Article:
MELBOURNE, Australia — Roger Federer felt awkward for a moment, celebrating his 16th Grand Slam title while Andy Murray cried for Britain.
Federer timed his run to perfection at the season's first major, beating fifth-seeded Murray 6-3, 6-4, 7-6 (11) in the Sunday night final to collect his fourth Australian Open title.
A year ago, Federer was sobbing after a five-set loss to Rafael Nadal at Melbourne Park. He'd missed a chance to equal Pete Sampras' record of 14 Grand Slams, compounding an emotional few weeks.
Since then he finally won on clay at the French Open to complete a career Grand Slam of all four majors and equal Sampras' record. Then he triumphed at Wimbledon for his 15th record title. He also became a father of twins.
This time, it was Murray who was fighting tears after missing a chance to become the first British man since 1936 to win a major.
Federer, however, enjoys making history. This was his 22nd Grand Slam final, his 18th in the last 19, and he compared this triumph with last year's Wimbledon win.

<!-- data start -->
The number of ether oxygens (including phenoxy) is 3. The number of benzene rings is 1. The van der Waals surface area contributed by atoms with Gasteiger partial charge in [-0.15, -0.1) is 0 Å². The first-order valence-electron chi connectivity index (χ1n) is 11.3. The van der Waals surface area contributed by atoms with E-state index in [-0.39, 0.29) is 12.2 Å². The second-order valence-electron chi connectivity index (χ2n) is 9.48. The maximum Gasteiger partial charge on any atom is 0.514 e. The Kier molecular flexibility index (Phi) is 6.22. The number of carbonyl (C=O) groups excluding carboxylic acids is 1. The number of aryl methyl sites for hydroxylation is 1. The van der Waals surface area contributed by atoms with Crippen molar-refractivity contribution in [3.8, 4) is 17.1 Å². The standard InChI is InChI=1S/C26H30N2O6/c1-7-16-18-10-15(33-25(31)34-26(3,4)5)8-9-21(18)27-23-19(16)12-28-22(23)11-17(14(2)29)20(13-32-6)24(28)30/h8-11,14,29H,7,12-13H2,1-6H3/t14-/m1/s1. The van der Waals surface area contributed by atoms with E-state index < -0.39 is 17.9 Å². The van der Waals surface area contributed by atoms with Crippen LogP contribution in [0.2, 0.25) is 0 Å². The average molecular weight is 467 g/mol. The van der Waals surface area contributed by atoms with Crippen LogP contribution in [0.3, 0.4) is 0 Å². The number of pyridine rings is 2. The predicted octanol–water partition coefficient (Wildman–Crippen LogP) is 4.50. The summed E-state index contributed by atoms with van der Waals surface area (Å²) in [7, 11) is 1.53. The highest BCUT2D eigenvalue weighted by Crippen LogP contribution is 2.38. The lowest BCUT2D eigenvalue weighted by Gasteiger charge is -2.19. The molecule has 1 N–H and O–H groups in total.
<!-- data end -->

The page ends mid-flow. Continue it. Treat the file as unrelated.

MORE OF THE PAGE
"This felt similar in a way, because all of a sudden it was over and it hit me," he said. "It was very much a roller coaster with the emotions. I guess the match point was over, and I was like, 'Oh, my God, this is it. It was great."
Not so much for Murray, who drew deep breaths as he apologized for failing to end a 74-year-old drought for British men.
"Hopefully, one time I can come back and win here," he said, his voice breaking. "I got great support back home the last couple of weeks. Sorry I couldn't do it for you tonight but. ..."
Murray could barely finish his thank-you, explaining: "I can cry like Roger; it's just a shame I can't play like him."
Both the crowd and Federer embraced Murray's display of emotion.
"In a way it was hard to watch, but at the same time I like seeing players who care for the game," Federer said. "It's nice to see, you know. So you wish only the best for him."